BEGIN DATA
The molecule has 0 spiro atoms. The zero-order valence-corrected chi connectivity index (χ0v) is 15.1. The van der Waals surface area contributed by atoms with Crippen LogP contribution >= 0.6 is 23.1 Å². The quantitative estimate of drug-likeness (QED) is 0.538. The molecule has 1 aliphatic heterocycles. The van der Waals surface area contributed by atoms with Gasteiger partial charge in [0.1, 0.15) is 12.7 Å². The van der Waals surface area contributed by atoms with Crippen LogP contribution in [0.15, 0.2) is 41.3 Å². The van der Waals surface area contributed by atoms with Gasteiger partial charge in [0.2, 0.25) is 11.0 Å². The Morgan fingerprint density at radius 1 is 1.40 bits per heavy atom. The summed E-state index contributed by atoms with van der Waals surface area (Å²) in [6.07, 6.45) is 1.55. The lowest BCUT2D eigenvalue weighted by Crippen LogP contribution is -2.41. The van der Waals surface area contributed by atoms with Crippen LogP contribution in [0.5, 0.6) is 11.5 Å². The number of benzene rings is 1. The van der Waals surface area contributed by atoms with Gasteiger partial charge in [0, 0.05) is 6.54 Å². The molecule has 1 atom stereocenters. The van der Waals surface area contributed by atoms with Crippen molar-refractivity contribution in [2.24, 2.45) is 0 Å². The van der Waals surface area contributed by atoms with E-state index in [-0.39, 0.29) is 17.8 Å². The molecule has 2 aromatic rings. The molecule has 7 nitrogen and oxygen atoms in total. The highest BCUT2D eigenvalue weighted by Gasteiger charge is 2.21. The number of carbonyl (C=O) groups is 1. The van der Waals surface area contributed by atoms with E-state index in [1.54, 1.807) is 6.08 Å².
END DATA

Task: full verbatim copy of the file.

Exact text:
The molecule has 0 spiro atoms. The zero-order valence-corrected chi connectivity index (χ0v) is 15.1. The van der Waals surface area contributed by atoms with Crippen LogP contribution >= 0.6 is 23.1 Å². The quantitative estimate of drug-likeness (QED) is 0.538. The molecule has 1 aliphatic heterocycles. The van der Waals surface area contributed by atoms with Gasteiger partial charge in [0.1, 0.15) is 12.7 Å². The van der Waals surface area contributed by atoms with Crippen LogP contribution in [0.15, 0.2) is 41.3 Å². The van der Waals surface area contributed by atoms with Gasteiger partial charge in [0.2, 0.25) is 11.0 Å². The Morgan fingerprint density at radius 1 is 1.40 bits per heavy atom. The summed E-state index contributed by atoms with van der Waals surface area (Å²) in [6.07, 6.45) is 1.55. The lowest BCUT2D eigenvalue weighted by Crippen LogP contribution is -2.41. The van der Waals surface area contributed by atoms with Crippen LogP contribution in [0.5, 0.6) is 11.5 Å². The number of benzene rings is 1. The van der Waals surface area contributed by atoms with Gasteiger partial charge in [0, 0.05) is 6.54 Å². The molecule has 1 atom stereocenters. The van der Waals surface area contributed by atoms with Crippen molar-refractivity contribution in [2.24, 2.45) is 0 Å². The van der Waals surface area contributed by atoms with E-state index in [-0.39, 0.29) is 17.8 Å². The molecule has 2 aromatic rings. The molecule has 7 nitrogen and oxygen atoms in total. The highest BCUT2D eigenvalue weighted by Gasteiger charge is 2.21. The number of carbonyl (C=O) groups is 1. The van der Waals surface area contributed by atoms with E-state index in [1.54, 1.807) is 6.08 Å².